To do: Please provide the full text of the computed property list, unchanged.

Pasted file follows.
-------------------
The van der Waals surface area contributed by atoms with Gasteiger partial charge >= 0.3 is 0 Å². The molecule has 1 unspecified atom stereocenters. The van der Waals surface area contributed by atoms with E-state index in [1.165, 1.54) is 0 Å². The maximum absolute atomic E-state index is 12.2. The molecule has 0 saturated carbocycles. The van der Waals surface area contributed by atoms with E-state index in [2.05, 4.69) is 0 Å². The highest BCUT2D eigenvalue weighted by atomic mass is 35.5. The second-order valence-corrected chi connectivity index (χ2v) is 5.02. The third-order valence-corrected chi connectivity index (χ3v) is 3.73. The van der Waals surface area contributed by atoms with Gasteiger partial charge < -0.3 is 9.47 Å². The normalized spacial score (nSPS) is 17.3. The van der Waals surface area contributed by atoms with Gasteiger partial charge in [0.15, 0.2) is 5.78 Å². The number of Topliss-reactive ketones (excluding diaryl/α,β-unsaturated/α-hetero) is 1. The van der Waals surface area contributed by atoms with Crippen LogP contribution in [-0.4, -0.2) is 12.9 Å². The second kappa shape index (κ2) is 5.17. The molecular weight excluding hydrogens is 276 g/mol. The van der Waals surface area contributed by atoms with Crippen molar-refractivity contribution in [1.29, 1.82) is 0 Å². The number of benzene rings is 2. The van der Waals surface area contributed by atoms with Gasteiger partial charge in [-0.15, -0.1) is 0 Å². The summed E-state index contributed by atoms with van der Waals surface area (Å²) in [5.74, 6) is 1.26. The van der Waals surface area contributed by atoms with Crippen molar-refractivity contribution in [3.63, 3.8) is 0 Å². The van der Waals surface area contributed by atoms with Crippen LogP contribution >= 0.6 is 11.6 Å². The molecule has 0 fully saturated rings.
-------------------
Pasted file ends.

The van der Waals surface area contributed by atoms with Gasteiger partial charge >= 0.3 is 0 Å². The molecule has 1 unspecified atom stereocenters. The van der Waals surface area contributed by atoms with E-state index in [1.165, 1.54) is 0 Å². The maximum absolute atomic E-state index is 12.2. The molecule has 0 saturated carbocycles. The van der Waals surface area contributed by atoms with E-state index in [2.05, 4.69) is 0 Å². The highest BCUT2D eigenvalue weighted by atomic mass is 35.5. The second-order valence-corrected chi connectivity index (χ2v) is 5.02. The third-order valence-corrected chi connectivity index (χ3v) is 3.73. The van der Waals surface area contributed by atoms with Gasteiger partial charge < -0.3 is 9.47 Å². The normalized spacial score (nSPS) is 17.3. The van der Waals surface area contributed by atoms with Gasteiger partial charge in [0.15, 0.2) is 5.78 Å². The number of Topliss-reactive ketones (excluding diaryl/α,β-unsaturated/α-hetero) is 1. The van der Waals surface area contributed by atoms with Crippen LogP contribution in [-0.4, -0.2) is 12.9 Å². The second kappa shape index (κ2) is 5.17. The molecular weight excluding hydrogens is 276 g/mol. The van der Waals surface area contributed by atoms with Crippen molar-refractivity contribution in [1.29, 1.82) is 0 Å². The number of benzene rings is 2. The van der Waals surface area contributed by atoms with Gasteiger partial charge in [-0.15, -0.1) is 0 Å². The summed E-state index contributed by atoms with van der Waals surface area (Å²) in [5.74, 6) is 1.26. The van der Waals surface area contributed by atoms with Crippen molar-refractivity contribution in [3.63, 3.8) is 0 Å². The van der Waals surface area contributed by atoms with Crippen LogP contribution >= 0.6 is 11.6 Å². The molecule has 0 fully saturated rings.